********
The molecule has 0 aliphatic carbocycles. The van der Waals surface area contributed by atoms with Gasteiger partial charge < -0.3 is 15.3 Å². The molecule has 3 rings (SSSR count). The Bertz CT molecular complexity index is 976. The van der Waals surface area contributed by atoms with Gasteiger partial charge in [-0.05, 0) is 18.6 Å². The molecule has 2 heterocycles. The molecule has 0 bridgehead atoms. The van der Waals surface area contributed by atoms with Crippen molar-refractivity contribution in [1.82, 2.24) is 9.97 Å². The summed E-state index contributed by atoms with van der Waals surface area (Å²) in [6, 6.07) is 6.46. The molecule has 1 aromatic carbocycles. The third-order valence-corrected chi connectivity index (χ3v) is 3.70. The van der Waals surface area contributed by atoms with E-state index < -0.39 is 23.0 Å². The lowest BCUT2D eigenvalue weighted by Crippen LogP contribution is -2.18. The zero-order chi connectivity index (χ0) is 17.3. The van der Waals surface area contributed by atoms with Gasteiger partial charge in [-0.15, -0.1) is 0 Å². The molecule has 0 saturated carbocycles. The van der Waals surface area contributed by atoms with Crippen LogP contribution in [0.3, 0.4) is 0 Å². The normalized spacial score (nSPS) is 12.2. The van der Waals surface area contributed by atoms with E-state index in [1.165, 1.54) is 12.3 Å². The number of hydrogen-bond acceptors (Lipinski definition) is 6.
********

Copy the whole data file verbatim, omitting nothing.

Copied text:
The molecule has 0 aliphatic carbocycles. The van der Waals surface area contributed by atoms with Gasteiger partial charge < -0.3 is 15.3 Å². The molecule has 3 rings (SSSR count). The Bertz CT molecular complexity index is 976. The van der Waals surface area contributed by atoms with Gasteiger partial charge in [-0.05, 0) is 18.6 Å². The molecule has 2 heterocycles. The molecule has 0 bridgehead atoms. The van der Waals surface area contributed by atoms with Crippen molar-refractivity contribution in [1.82, 2.24) is 9.97 Å². The summed E-state index contributed by atoms with van der Waals surface area (Å²) in [6, 6.07) is 6.46. The molecule has 1 aromatic carbocycles. The third-order valence-corrected chi connectivity index (χ3v) is 3.70. The van der Waals surface area contributed by atoms with E-state index < -0.39 is 23.0 Å². The lowest BCUT2D eigenvalue weighted by Crippen LogP contribution is -2.18. The zero-order chi connectivity index (χ0) is 17.3. The van der Waals surface area contributed by atoms with Gasteiger partial charge in [-0.15, -0.1) is 0 Å². The molecule has 0 saturated carbocycles. The van der Waals surface area contributed by atoms with Crippen LogP contribution in [0.3, 0.4) is 0 Å². The normalized spacial score (nSPS) is 12.2. The van der Waals surface area contributed by atoms with E-state index in [1.165, 1.54) is 12.3 Å². The number of hydrogen-bond acceptors (Lipinski definition) is 6.